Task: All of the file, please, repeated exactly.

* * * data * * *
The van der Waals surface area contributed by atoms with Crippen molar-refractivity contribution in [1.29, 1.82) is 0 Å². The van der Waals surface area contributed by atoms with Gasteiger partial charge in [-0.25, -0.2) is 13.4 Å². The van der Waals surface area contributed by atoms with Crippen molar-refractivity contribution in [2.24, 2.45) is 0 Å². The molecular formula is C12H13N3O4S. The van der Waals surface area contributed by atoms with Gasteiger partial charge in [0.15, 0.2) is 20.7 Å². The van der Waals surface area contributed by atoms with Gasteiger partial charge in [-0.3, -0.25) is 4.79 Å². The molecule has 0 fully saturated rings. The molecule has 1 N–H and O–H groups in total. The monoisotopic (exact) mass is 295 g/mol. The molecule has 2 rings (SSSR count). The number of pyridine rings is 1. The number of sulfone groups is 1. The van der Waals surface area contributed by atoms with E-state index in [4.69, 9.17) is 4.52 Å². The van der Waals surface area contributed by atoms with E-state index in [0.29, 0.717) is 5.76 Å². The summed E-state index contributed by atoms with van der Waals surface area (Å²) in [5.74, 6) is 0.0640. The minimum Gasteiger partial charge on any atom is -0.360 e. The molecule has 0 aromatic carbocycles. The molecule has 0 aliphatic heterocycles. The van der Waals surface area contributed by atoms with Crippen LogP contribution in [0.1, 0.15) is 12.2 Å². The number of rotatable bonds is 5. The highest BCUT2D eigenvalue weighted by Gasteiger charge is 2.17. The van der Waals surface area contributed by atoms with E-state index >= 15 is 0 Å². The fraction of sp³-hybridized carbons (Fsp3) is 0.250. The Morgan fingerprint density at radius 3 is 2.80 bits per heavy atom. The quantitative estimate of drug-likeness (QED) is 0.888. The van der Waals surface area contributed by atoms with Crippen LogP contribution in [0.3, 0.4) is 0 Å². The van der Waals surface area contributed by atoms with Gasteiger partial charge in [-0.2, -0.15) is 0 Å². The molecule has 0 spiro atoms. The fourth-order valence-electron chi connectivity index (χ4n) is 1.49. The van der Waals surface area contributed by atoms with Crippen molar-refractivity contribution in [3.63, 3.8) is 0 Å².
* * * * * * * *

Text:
The van der Waals surface area contributed by atoms with Crippen molar-refractivity contribution in [1.29, 1.82) is 0 Å². The van der Waals surface area contributed by atoms with Gasteiger partial charge in [-0.25, -0.2) is 13.4 Å². The van der Waals surface area contributed by atoms with Crippen molar-refractivity contribution in [2.24, 2.45) is 0 Å². The molecular formula is C12H13N3O4S. The van der Waals surface area contributed by atoms with Gasteiger partial charge in [0.15, 0.2) is 20.7 Å². The van der Waals surface area contributed by atoms with Gasteiger partial charge in [-0.3, -0.25) is 4.79 Å². The molecule has 0 fully saturated rings. The molecule has 1 N–H and O–H groups in total. The monoisotopic (exact) mass is 295 g/mol. The molecule has 2 rings (SSSR count). The number of pyridine rings is 1. The number of sulfone groups is 1. The van der Waals surface area contributed by atoms with E-state index in [4.69, 9.17) is 4.52 Å². The van der Waals surface area contributed by atoms with E-state index in [0.29, 0.717) is 5.76 Å². The summed E-state index contributed by atoms with van der Waals surface area (Å²) in [5.74, 6) is 0.0640. The minimum Gasteiger partial charge on any atom is -0.360 e. The molecule has 0 aromatic carbocycles. The molecule has 0 aliphatic heterocycles. The van der Waals surface area contributed by atoms with Crippen LogP contribution in [0.1, 0.15) is 12.2 Å². The number of rotatable bonds is 5. The highest BCUT2D eigenvalue weighted by Gasteiger charge is 2.17. The van der Waals surface area contributed by atoms with E-state index >= 15 is 0 Å². The fraction of sp³-hybridized carbons (Fsp3) is 0.250. The Morgan fingerprint density at radius 3 is 2.80 bits per heavy atom. The quantitative estimate of drug-likeness (QED) is 0.888. The van der Waals surface area contributed by atoms with Crippen LogP contribution in [0.3, 0.4) is 0 Å². The van der Waals surface area contributed by atoms with Gasteiger partial charge in [-0.2, -0.15) is 0 Å². The molecule has 0 spiro atoms. The fourth-order valence-electron chi connectivity index (χ4n) is 1.49. The van der Waals surface area contributed by atoms with Crippen molar-refractivity contribution in [3.63, 3.8) is 0 Å².